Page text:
My dear HaeckelYour letter, though dated the 12th, has but just reached me. I mention this lest you should think me remiss, my sin in not writing to you already being sufficiently great. But your book did not reach me until November, and I have been hard at work lecturing, with scarcely an intermission ever since.
Now I need hardly say that the Morphologie is not exactly a novel to be taken up and read in the intervals of business. On the contrary, though profoundly interesting, it is an uncommonly hard book, and one wants to read every sentence of it over.
I went through it within a fornight of its coming into my hands, so as to get at your general drift and purpose, but up to this time I have not been able to read it as I feel I ought to read it before venturing upon criticism. You cannot imagine how my time is frittered away in these accursed lectures and examinations.
There can be but one opinion, however, as to the knowledge and intellectual grasp displayed in the book; and, to me, the attempt to systemitize biology as a whole is especially interesting and valuable.
I shall go over this part of your work with great care by and by, but I am afraid you must expect that the number of biologists who will do so, will remain exceedingly small. Our comrades are not strong in logic and philosophy.
With respect to the polemic excursus, of course, I chuckle over them most sympathetically, and then say how naughty they are! I have done too much of the same sort of thing not to sympathise entirely with you; and I am much inclined to think that it is a good thing for a man, once at any rate in his life, to perform a public war-dance against all sorts of humbug and imposture.
But having satisfied one's love of freedom in this way, perhaps the sooner the war-paint is off the better. It has no virtue except as a sign of one's own frame of mind and determination, and when that is once known, is little better than a distraction.
I think there are a few patches of this kind, my dear friend, which may as well come out in the next edition, e.g. that wonderful note about the relation of God to gas, the gravity of which greatly tickled my fancy.
I pictured to myself the effect which a translation of this would have upon the minds of my respectable countrymen!
Apropos of translation. Darwin wrote to me on that subject, and with his usual generosity, would have made a considerable contribution towards the expense if we could have seen our way to the publication of a translation. But I do not think it would be well to translate the book in fragments, and, as a whole, it would be a very costly undertaking, with very little chance of finding readers.
I do not believe that in the British Islands there are fifty people who are competent to read the book, and of the fifty, five and twenty have read it or will read it in German.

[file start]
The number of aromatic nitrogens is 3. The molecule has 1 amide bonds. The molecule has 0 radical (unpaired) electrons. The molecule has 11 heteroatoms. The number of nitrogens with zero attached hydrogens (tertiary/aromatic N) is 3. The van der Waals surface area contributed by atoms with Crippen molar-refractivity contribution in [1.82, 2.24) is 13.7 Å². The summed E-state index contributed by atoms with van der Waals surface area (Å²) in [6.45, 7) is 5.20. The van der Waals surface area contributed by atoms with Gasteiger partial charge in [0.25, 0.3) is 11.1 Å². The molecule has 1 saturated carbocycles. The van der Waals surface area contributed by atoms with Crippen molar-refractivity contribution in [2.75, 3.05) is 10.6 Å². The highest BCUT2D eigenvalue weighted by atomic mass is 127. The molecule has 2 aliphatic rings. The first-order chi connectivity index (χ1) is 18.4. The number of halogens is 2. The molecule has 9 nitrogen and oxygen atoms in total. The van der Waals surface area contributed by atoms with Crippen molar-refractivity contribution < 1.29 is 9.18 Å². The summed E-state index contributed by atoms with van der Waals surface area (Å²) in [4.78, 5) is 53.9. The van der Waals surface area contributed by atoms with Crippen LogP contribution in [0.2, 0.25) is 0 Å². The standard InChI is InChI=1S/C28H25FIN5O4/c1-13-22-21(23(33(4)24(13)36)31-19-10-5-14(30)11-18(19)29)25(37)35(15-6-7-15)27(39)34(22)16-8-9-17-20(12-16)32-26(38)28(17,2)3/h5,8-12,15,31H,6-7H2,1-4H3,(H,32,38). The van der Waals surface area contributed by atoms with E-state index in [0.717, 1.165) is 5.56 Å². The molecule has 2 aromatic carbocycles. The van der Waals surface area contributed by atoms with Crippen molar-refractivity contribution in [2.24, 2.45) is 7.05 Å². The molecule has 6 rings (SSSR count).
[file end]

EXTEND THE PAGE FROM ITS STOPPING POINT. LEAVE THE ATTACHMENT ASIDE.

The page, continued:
What I desire to do is to write a review of it, which will bring it into some notice on this side of the water, and this I hope to do before long. If I do not it will be, you well know, from no want of inclination, but simply from lack of time.
In any case, as soon as I have been able to study the book carefully, you shall have my honest opinion about all points.
I am glad your journey has yielded so good a scientific harvest, and especially that you found my Oceanic Hydrozoa of some use. But I am shocked to find that you had no copy of the book of your own, and I shall take care that one is sent to you. It is my first-born work, done when I was very raw and inexperienced, and had neither friends nor help. Perhaps I am all the fonder of the child on that ground.
A lively memory of you remains in my house, and wife and children will be very glad to hear that I have news of you when I go home to dinner.
Keep us in kindly recollection, and believe me,Ever yours very faithfully, T. H. Huxley.
My dear Tyndall
Your argument is perfectly justbut would not meet the objections that would be raised by your grumbling reviewer.
Suppose a ganglionic corpuscle at a, and that the nerve from the toe e a is traceable into it. Then anatomically a might be called the origin of the nerve, though neither structurally nor physically need there be any break between the nerve a e and the nerve a x which places the ganglionic corpuscle in communication with the brain. So that your excitement might be transmitted as if there were only one continuous nerve fibre and yet anatomically speaking (or in a sense which might be employed by anatomists though the practice is capricious and inconsequent) a might be the origin of the fibre. At present we really know very little with certainty about the origin of nerves in the anatomical sense.
If I say that some nerve fibres pass continuously from the end of the great toe to the surface of the brain, I say more than I can prove, but not more than is possible or probable and nobody can disprove the assertion. If I say that all the sensory or afferent nerve fibres are continous from the excitable surface to the brain without the interposition of a ganglionic cell, I say not only what I cannot prove but what is decidedly against probabilities as anatomy now stands.
If I say (as that blundering Pall Mall reviewer does) that no nerve fibres are continued from an excitable surface to the brain without the interposition of a ganglionic cell, I not only say what I cannot prove, but what can be disproved.
It must be Lewis, nobody else could be so clever and so ignorant. In which case I have put my foot into his good graces.
Ever yours, T. H. H.
Explanation of the Figure.
The Beautiful, the Good, and the True attitudinizing after the manner described in this note.
a, a ganglionic corpuscle to which the nerve a e is attached: